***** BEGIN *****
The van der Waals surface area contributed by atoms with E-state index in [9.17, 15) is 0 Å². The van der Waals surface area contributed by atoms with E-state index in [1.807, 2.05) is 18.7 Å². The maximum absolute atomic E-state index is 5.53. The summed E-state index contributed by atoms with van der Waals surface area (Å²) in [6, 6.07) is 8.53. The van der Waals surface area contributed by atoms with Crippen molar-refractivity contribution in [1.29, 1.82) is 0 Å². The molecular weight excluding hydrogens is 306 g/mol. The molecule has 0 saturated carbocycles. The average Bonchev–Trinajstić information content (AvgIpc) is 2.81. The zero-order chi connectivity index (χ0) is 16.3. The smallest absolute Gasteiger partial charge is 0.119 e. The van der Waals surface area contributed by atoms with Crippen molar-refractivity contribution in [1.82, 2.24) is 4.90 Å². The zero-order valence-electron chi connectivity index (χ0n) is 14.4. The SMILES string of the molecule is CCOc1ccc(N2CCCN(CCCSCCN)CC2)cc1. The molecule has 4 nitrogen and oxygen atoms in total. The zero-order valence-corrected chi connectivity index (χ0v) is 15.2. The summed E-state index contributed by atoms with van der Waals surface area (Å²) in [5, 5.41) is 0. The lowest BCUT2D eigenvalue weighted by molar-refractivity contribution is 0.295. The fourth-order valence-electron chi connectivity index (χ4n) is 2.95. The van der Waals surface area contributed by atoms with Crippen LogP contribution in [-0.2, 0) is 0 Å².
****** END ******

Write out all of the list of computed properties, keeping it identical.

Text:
The van der Waals surface area contributed by atoms with E-state index in [9.17, 15) is 0 Å². The van der Waals surface area contributed by atoms with E-state index in [1.807, 2.05) is 18.7 Å². The maximum absolute atomic E-state index is 5.53. The summed E-state index contributed by atoms with van der Waals surface area (Å²) in [6, 6.07) is 8.53. The van der Waals surface area contributed by atoms with Crippen molar-refractivity contribution in [1.29, 1.82) is 0 Å². The molecular weight excluding hydrogens is 306 g/mol. The molecule has 0 saturated carbocycles. The average Bonchev–Trinajstić information content (AvgIpc) is 2.81. The zero-order chi connectivity index (χ0) is 16.3. The smallest absolute Gasteiger partial charge is 0.119 e. The van der Waals surface area contributed by atoms with Crippen molar-refractivity contribution in [1.82, 2.24) is 4.90 Å². The zero-order valence-electron chi connectivity index (χ0n) is 14.4. The SMILES string of the molecule is CCOc1ccc(N2CCCN(CCCSCCN)CC2)cc1. The molecule has 4 nitrogen and oxygen atoms in total. The zero-order valence-corrected chi connectivity index (χ0v) is 15.2. The summed E-state index contributed by atoms with van der Waals surface area (Å²) in [5, 5.41) is 0. The lowest BCUT2D eigenvalue weighted by molar-refractivity contribution is 0.295. The fourth-order valence-electron chi connectivity index (χ4n) is 2.95. The van der Waals surface area contributed by atoms with Crippen LogP contribution in [-0.2, 0) is 0 Å².